Hare-brained schemes for cleaning up space debris have been batted around for some time, but Russia has finally put some money down on a real project. Russia's space corporation, Energia, is going to invest $2 billion to build a space pod to fly around and knock the junk out of orbit and out of our way.
Anything is possible with determination and a little help from modern technology. That's the message of Haidar Taleb's inspirational 200-mile journey across the desert of the UAE in a solar-powered wheelchair of his own design. Completion of the voyage on December 2 will break the world record for distance traveled in a solar-powered wheelchair – a record he already holds for a 14-hour, 80-mile trip from Abu Dhabi to Sharjah. That trip was taken mere weeks ago, yet Taleb is already setting off again, in honor of the UAE National Day.
Now that we’ve begun 3D printing anything and everything here on Earth, it’s time to move to the final frontier: printing space stations in orbit. It was only a matter of time. Now new company Made in Space is seeking investors and beginning tests to make space printing a reality, according to Space.com.
Don't mind those folks sniffing around the gas station - they're researchers. DARPA has a new scheme to identify the distinctive chemical scent of your city, to help protect you from chemical terrorist attacks.
The idea is to gather small amounts of chemicals from "residences, gasoline stations, restaurants and dry cleaning stores," (maybe not the defining landmarks of a city, but ones with particularly distinctive chemical emissions) and come up with a model to categorize that city's specific chemical smell.
Taiwanese researchers have come up with the elegant idea of replacing streetlights with trees, by implanting their leaves with gold nanoparticles. This causes the leaves to give off a red glow, lighting the road for passersby without the need for electric power. This ingenious triple threat of an idea could simultaneously reduce carbon emissions, cut electricity costs and reduce light pollution, without sacrificing the safety that streetlights bring.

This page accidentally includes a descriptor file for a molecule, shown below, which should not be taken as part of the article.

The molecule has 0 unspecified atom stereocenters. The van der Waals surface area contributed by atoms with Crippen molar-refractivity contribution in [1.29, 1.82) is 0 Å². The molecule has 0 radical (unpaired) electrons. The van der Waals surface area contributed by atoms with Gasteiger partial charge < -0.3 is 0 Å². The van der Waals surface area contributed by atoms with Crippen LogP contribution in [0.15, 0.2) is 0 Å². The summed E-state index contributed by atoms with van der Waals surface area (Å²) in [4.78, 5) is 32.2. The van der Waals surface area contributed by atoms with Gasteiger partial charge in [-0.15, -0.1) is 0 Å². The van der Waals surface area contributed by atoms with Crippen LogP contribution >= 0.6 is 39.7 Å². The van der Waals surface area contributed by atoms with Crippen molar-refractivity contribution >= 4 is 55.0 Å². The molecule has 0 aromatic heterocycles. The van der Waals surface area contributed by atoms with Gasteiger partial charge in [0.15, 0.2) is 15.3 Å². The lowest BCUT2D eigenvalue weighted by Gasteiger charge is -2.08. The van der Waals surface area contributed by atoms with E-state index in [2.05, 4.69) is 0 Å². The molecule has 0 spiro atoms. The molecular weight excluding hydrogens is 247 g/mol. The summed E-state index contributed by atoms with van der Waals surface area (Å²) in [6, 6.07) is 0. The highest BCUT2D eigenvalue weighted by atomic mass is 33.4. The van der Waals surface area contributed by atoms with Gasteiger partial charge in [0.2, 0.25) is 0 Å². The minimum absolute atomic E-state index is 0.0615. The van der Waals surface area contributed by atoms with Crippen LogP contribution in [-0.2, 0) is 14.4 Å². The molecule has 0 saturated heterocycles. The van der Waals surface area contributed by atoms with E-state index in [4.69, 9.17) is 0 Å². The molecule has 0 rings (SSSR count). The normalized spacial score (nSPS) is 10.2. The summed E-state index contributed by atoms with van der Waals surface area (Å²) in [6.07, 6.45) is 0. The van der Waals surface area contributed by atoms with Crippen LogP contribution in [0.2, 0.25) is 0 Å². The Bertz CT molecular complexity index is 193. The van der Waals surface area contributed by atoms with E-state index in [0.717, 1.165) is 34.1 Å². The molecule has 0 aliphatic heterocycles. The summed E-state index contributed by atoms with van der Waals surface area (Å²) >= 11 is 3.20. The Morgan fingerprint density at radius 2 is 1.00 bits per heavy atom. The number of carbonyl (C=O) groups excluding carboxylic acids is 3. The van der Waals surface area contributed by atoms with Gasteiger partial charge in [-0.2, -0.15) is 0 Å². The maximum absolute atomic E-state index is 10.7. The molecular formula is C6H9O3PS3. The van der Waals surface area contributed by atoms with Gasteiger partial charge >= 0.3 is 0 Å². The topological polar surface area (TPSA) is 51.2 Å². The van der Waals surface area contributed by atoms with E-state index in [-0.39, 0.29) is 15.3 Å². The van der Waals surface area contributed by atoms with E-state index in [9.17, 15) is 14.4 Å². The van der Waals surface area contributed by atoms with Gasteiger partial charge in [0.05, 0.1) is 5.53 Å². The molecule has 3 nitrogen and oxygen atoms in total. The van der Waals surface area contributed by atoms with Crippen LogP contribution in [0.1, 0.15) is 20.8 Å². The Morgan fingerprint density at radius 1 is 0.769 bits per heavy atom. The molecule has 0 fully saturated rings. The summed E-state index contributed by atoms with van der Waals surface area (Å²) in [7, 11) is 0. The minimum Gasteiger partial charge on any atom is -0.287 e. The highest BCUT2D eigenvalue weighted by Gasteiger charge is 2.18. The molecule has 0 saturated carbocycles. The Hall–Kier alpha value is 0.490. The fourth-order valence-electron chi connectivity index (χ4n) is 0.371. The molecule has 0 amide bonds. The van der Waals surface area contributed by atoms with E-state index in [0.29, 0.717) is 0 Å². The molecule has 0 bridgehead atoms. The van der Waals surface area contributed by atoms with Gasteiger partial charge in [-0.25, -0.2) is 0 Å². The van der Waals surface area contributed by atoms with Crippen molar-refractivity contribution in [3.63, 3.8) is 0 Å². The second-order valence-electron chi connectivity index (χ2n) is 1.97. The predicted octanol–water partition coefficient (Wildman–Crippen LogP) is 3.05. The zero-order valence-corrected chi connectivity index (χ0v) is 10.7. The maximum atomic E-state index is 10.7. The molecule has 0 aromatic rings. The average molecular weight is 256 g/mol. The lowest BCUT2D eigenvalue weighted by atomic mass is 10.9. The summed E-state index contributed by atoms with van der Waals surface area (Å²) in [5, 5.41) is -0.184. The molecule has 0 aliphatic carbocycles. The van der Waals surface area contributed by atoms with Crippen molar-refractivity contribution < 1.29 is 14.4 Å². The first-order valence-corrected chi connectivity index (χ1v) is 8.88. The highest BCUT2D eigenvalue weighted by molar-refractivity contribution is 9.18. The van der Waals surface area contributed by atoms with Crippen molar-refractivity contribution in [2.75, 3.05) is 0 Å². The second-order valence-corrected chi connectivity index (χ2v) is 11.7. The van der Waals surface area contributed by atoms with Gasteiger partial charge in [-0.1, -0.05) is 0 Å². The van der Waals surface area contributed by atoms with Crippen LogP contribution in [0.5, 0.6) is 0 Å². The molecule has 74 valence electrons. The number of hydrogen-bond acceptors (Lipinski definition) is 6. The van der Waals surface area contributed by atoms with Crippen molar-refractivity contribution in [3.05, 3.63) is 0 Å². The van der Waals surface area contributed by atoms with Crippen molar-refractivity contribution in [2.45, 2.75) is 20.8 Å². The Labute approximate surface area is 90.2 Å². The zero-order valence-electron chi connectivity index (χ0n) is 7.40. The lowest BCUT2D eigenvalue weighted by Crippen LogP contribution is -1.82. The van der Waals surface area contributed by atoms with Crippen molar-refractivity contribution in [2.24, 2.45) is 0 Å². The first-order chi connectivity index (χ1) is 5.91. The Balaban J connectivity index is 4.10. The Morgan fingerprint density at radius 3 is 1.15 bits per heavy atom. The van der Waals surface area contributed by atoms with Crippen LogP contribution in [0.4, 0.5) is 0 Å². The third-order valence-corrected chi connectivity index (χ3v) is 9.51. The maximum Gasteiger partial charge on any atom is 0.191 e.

Perhaps in the past we’ve held back from having robots administer sponge baths for fear that they would just be too forceful. Now there’s Cody – a robotic nurse proven to be gentle enough to bathe humans.
Peeing on your phone seems like an all-around pretty bad idea, but British researchers have managed to find an upside. They claim that by urinating on a computer chip and plugging it into a phone or computer, people will soon be able to easily self-diagnose sexually transmitted diseases.
College and high school students from the world over begin convening in Boston today for the International Genetically Engineered Machine (iGEM) competition to present biotech projects they’ve been working on all summer. Teams were provided with a kit of standard, interchangeable biological parts and challenged to make a new, creative biological system out of them. This ain’t your little sister’s science fair.
With just 15 minutes of a barely perceptible electric current passed through the brain, scientists at the University of Oxford have succeeded in improving a person’s math abilities with an effect lasting as long as six months. Using a non-invasive method known as transcranial direct current stimulation (TDCS), the scientists passed a mild electric current through the skull into the brain’s parietal lobe, where numbers are processed.